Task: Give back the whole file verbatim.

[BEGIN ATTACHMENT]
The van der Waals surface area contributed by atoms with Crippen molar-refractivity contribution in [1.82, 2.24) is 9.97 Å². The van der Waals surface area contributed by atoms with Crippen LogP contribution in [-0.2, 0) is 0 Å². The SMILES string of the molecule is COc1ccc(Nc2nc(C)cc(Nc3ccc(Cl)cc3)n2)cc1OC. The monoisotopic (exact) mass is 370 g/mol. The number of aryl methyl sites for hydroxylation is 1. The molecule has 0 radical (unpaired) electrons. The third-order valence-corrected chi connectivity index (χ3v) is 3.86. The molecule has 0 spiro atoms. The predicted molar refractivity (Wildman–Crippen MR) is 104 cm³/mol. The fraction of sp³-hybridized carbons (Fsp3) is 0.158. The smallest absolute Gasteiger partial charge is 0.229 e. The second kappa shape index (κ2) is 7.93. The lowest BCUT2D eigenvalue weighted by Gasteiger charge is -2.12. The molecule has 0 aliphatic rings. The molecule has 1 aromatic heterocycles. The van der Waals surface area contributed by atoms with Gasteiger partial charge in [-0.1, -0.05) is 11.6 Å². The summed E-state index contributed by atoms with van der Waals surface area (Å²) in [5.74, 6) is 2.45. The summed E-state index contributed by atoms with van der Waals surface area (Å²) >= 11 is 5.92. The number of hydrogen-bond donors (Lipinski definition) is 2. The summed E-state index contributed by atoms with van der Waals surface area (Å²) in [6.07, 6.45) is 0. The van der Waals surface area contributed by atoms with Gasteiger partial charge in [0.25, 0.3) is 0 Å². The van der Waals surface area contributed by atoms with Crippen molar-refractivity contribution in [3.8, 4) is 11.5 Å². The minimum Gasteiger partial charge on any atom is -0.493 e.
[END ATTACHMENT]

The van der Waals surface area contributed by atoms with Crippen molar-refractivity contribution in [1.82, 2.24) is 9.97 Å². The van der Waals surface area contributed by atoms with Crippen LogP contribution in [-0.2, 0) is 0 Å². The SMILES string of the molecule is COc1ccc(Nc2nc(C)cc(Nc3ccc(Cl)cc3)n2)cc1OC. The monoisotopic (exact) mass is 370 g/mol. The number of aryl methyl sites for hydroxylation is 1. The molecule has 0 radical (unpaired) electrons. The third-order valence-corrected chi connectivity index (χ3v) is 3.86. The molecule has 0 spiro atoms. The predicted molar refractivity (Wildman–Crippen MR) is 104 cm³/mol. The fraction of sp³-hybridized carbons (Fsp3) is 0.158. The smallest absolute Gasteiger partial charge is 0.229 e. The second kappa shape index (κ2) is 7.93. The lowest BCUT2D eigenvalue weighted by Gasteiger charge is -2.12. The molecule has 0 aliphatic rings. The molecule has 1 aromatic heterocycles. The van der Waals surface area contributed by atoms with Gasteiger partial charge in [-0.1, -0.05) is 11.6 Å². The summed E-state index contributed by atoms with van der Waals surface area (Å²) in [5.74, 6) is 2.45. The summed E-state index contributed by atoms with van der Waals surface area (Å²) >= 11 is 5.92. The number of hydrogen-bond donors (Lipinski definition) is 2. The summed E-state index contributed by atoms with van der Waals surface area (Å²) in [6.07, 6.45) is 0. The van der Waals surface area contributed by atoms with Gasteiger partial charge in [0.25, 0.3) is 0 Å². The van der Waals surface area contributed by atoms with Crippen molar-refractivity contribution in [3.8, 4) is 11.5 Å². The minimum Gasteiger partial charge on any atom is -0.493 e.